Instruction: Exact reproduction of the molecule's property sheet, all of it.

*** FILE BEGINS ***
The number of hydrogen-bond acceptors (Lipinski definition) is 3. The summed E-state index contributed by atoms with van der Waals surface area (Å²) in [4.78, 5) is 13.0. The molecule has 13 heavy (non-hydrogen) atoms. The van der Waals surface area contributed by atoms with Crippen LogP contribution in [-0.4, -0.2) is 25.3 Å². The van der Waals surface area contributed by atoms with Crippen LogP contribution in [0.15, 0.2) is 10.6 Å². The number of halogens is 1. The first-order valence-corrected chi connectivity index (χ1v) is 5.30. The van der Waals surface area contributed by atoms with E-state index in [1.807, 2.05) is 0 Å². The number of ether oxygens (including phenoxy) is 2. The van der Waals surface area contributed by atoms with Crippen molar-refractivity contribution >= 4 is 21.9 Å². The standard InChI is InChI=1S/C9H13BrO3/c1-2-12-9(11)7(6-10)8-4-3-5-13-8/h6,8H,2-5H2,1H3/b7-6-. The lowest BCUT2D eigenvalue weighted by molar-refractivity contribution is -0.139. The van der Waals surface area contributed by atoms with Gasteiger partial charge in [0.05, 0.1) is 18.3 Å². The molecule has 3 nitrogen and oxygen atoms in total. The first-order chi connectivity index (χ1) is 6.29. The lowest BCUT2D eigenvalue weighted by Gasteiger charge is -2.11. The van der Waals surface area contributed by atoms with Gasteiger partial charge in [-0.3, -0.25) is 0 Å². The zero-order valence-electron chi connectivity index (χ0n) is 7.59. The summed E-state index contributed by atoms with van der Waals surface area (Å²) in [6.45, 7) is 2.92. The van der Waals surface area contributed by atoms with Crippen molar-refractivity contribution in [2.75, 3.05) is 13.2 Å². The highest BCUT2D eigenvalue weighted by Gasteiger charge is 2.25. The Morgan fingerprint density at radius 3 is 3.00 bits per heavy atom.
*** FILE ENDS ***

The number of hydrogen-bond acceptors (Lipinski definition) is 3. The summed E-state index contributed by atoms with van der Waals surface area (Å²) in [4.78, 5) is 13.0. The molecule has 13 heavy (non-hydrogen) atoms. The van der Waals surface area contributed by atoms with Crippen LogP contribution in [-0.4, -0.2) is 25.3 Å². The van der Waals surface area contributed by atoms with Crippen LogP contribution in [0.15, 0.2) is 10.6 Å². The number of halogens is 1. The first-order valence-corrected chi connectivity index (χ1v) is 5.30. The van der Waals surface area contributed by atoms with E-state index in [1.807, 2.05) is 0 Å². The number of ether oxygens (including phenoxy) is 2. The van der Waals surface area contributed by atoms with Crippen molar-refractivity contribution >= 4 is 21.9 Å². The standard InChI is InChI=1S/C9H13BrO3/c1-2-12-9(11)7(6-10)8-4-3-5-13-8/h6,8H,2-5H2,1H3/b7-6-. The lowest BCUT2D eigenvalue weighted by molar-refractivity contribution is -0.139. The van der Waals surface area contributed by atoms with Gasteiger partial charge in [0.05, 0.1) is 18.3 Å². The molecule has 3 nitrogen and oxygen atoms in total. The first-order chi connectivity index (χ1) is 6.29. The lowest BCUT2D eigenvalue weighted by Gasteiger charge is -2.11. The van der Waals surface area contributed by atoms with Gasteiger partial charge in [-0.3, -0.25) is 0 Å². The zero-order valence-electron chi connectivity index (χ0n) is 7.59. The summed E-state index contributed by atoms with van der Waals surface area (Å²) in [6.45, 7) is 2.92. The van der Waals surface area contributed by atoms with Crippen molar-refractivity contribution in [2.75, 3.05) is 13.2 Å². The highest BCUT2D eigenvalue weighted by Gasteiger charge is 2.25. The Morgan fingerprint density at radius 3 is 3.00 bits per heavy atom.